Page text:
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The Guardian view on Britain’s choice 2015: science policy

Guardian Science - Sun, 2015-04-26 19:28
It is not enough to make vaguely encouraging noises: all the parties need a deeper commitment to the value, and values, of science Continue reading...
Categories: Science news

Trial of radioactive implants offers improved prostate cancer survival

Guardian Science - Sun, 2015-04-26 19:02

Treatment using permanently implanted radioactive ‘seeds’ doubles rates of five-year tumour-free survival compared with conventional high-dose radiotherapy

A prostate cancer treatment using permanently implanted radioactive “seeds” doubles rates of five-year tumour-free survival compared with conventional high-dose radiotherapy, a study has found.

Low-dose-rate prostate brachytherapy (LDR-PB) involves the insertion of tiny radioactive implants into the prostate gland.

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Categories: Science news

Fears for olive crop force Brussels to tackle spread of leaf scorch

Guardian Science - Sun, 2015-04-26 13:59

Xylella fastidiosa, a bacterium that kills a wide range of fruiting trees and has wiped out Italian plantations, has been identified in Paris

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Categories: Science news

Could we 'de-extinctify' the woolly mammoth?

Guardian Science - Sun, 2015-04-26 11:38

A team from Harvard made headlines by announcing it had put mammoth DNA into elephant cells. But should we ‘de-extinctify’ the beasts and return them to their old stamping grounds?

Extinction, it seems, may no longer be for ever. Several weeks ago, scientists in George Church’s lab at Harvard University announced that they had created living elephant cells that contained a small component of synthesised mammoth DNA. The announcement stirred both excitement and concern that the mammoth – a hairier cousin of the Asian elephant – might soon be back from the dead. But how close are we really to seeing resurrected mammoths wandering their old stamping grounds, including the Norfolk countryside? The answer depends on how you define mammoth.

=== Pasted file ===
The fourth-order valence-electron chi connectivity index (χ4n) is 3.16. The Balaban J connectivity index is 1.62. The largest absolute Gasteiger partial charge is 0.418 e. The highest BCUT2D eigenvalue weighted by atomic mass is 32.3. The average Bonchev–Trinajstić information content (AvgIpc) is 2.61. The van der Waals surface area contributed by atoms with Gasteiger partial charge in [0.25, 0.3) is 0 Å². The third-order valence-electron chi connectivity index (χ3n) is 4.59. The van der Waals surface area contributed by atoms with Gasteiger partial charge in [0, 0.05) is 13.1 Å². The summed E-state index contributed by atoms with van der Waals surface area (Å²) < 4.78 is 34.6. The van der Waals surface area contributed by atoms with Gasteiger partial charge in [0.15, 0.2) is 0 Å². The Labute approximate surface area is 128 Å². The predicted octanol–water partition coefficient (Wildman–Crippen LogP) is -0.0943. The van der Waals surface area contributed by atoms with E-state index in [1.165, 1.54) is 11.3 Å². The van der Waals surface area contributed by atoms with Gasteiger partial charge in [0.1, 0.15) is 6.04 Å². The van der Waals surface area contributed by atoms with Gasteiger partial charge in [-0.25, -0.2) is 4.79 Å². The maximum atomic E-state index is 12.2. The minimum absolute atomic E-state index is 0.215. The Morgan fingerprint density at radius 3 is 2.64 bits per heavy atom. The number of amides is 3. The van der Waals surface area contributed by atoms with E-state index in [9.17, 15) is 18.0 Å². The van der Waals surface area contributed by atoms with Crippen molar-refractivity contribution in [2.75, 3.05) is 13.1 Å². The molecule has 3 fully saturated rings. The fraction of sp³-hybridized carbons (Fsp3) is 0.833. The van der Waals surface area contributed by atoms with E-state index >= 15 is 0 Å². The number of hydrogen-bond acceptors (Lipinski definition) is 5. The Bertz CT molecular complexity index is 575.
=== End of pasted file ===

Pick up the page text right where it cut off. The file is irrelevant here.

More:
Let’s begin by laying out what resources we have today. First, scientists who study the genetics of extinct species have recently decoded most of the mammoth’s genome sequence, which means we have a pretty good genetic blueprint for making a mammoth. Second, by comparing the mammoth genome sequence to the elephant’s, we are beginning to understand how, at the level of their DNA, mammoths and Asian elephants differed. This tells us what parts of the elephant genome we will need to change in order to make a mammoth. Third, recent advances in genome engineering technologies provide a powerful toolkit for editing genomes, including cutting out and replacing specific genes. And fourth, the work at Harvard has proved that these tools can be used to insert mammoth DNA into an elephant cell. Resurrected mammoths no longer seem the stuff of fantasy.